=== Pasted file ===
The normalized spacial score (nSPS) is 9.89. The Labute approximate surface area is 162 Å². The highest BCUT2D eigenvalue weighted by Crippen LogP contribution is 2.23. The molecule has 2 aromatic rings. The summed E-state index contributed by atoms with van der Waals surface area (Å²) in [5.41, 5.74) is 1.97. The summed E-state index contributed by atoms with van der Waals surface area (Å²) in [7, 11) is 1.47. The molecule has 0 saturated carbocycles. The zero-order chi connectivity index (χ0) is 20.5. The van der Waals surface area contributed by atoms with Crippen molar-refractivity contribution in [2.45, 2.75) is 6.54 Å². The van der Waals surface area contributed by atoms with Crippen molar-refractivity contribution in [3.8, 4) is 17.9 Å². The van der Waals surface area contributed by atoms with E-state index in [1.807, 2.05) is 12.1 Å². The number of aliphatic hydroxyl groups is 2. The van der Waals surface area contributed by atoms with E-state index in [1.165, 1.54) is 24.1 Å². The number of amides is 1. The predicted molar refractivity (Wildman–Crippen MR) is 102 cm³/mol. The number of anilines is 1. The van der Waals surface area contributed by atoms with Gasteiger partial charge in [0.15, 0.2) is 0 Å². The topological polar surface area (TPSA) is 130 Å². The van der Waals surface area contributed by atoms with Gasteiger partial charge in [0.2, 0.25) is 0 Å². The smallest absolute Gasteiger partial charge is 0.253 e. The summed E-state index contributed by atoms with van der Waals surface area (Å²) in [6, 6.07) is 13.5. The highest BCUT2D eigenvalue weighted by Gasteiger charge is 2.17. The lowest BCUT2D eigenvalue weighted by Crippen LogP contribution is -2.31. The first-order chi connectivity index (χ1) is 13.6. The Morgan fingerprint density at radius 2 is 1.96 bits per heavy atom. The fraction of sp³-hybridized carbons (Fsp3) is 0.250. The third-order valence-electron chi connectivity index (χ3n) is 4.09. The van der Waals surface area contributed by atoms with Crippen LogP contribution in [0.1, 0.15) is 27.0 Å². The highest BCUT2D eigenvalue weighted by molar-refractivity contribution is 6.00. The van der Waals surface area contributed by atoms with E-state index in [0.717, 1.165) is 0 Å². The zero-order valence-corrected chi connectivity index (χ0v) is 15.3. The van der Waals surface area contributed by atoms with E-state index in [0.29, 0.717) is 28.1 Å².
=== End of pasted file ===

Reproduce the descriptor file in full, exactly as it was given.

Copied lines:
The normalized spacial score (nSPS) is 9.89. The Labute approximate surface area is 162 Å². The highest BCUT2D eigenvalue weighted by Crippen LogP contribution is 2.23. The molecule has 2 aromatic rings. The summed E-state index contributed by atoms with van der Waals surface area (Å²) in [5.41, 5.74) is 1.97. The summed E-state index contributed by atoms with van der Waals surface area (Å²) in [7, 11) is 1.47. The molecule has 0 saturated carbocycles. The zero-order chi connectivity index (χ0) is 20.5. The van der Waals surface area contributed by atoms with Crippen molar-refractivity contribution in [2.45, 2.75) is 6.54 Å². The van der Waals surface area contributed by atoms with Crippen molar-refractivity contribution in [3.8, 4) is 17.9 Å². The van der Waals surface area contributed by atoms with E-state index in [1.807, 2.05) is 12.1 Å². The number of aliphatic hydroxyl groups is 2. The van der Waals surface area contributed by atoms with E-state index in [1.165, 1.54) is 24.1 Å². The number of amides is 1. The predicted molar refractivity (Wildman–Crippen MR) is 102 cm³/mol. The number of anilines is 1. The van der Waals surface area contributed by atoms with Gasteiger partial charge in [0.15, 0.2) is 0 Å². The topological polar surface area (TPSA) is 130 Å². The van der Waals surface area contributed by atoms with Gasteiger partial charge in [0.2, 0.25) is 0 Å². The smallest absolute Gasteiger partial charge is 0.253 e. The summed E-state index contributed by atoms with van der Waals surface area (Å²) in [6, 6.07) is 13.5. The highest BCUT2D eigenvalue weighted by Gasteiger charge is 2.17. The lowest BCUT2D eigenvalue weighted by Crippen LogP contribution is -2.31. The first-order chi connectivity index (χ1) is 13.6. The Morgan fingerprint density at radius 2 is 1.96 bits per heavy atom. The fraction of sp³-hybridized carbons (Fsp3) is 0.250. The third-order valence-electron chi connectivity index (χ3n) is 4.09. The van der Waals surface area contributed by atoms with Crippen LogP contribution in [0.1, 0.15) is 27.0 Å². The highest BCUT2D eigenvalue weighted by molar-refractivity contribution is 6.00. The van der Waals surface area contributed by atoms with E-state index in [0.717, 1.165) is 0 Å². The zero-order valence-corrected chi connectivity index (χ0v) is 15.3. The van der Waals surface area contributed by atoms with E-state index in [0.29, 0.717) is 28.1 Å².